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May 26, 1906

THE PHARMACOPEIA AND THE PHYSICIAN.

JAMA. 1906;XLVI(21):1609-1611. doi:10.1001/jama.1906.62510480037002
Abstract

CHAPTER XXII.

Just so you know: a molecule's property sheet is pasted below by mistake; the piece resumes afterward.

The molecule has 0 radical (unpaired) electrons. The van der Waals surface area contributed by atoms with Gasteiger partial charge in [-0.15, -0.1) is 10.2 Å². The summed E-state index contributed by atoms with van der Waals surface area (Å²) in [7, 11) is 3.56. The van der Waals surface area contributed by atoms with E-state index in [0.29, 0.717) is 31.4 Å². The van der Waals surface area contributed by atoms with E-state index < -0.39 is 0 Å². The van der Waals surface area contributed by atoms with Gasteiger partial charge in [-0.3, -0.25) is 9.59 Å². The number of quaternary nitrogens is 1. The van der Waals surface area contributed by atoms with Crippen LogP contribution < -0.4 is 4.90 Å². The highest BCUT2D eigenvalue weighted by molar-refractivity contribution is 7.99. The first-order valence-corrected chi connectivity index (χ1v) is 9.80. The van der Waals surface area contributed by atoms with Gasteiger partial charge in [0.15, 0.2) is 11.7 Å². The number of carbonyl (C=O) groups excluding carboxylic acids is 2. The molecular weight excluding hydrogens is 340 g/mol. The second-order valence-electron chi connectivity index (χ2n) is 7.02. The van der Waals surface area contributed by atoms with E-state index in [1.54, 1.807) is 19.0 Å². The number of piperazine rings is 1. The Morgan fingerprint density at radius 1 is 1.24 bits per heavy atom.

Vesicants.  Vesication is the result of greater irritation than that which merely causes rubefaction. The exudate from the blood vessels is not absorbed, but collects beneath the horny layer of the skin, which it can not penetrate, but which it separates from the layers beneath. Such collections of fluid are called vesicles or blisters, and the agents which produce them are termed epispastics, vesicants or "blisters".If the vesicle is ruptured soon after it has formed, and the horny layer removed, it leaves a tender surface of the skin exposed; this is irritated even by contact with the air, and, being easily permeated, it is liable to infection, hence it is better to puncture the blister with a sterile needle inserted at the periphery; the fluid is allowed to escape while the loose layer of epidermis is left in place for protection until a new hard layer is

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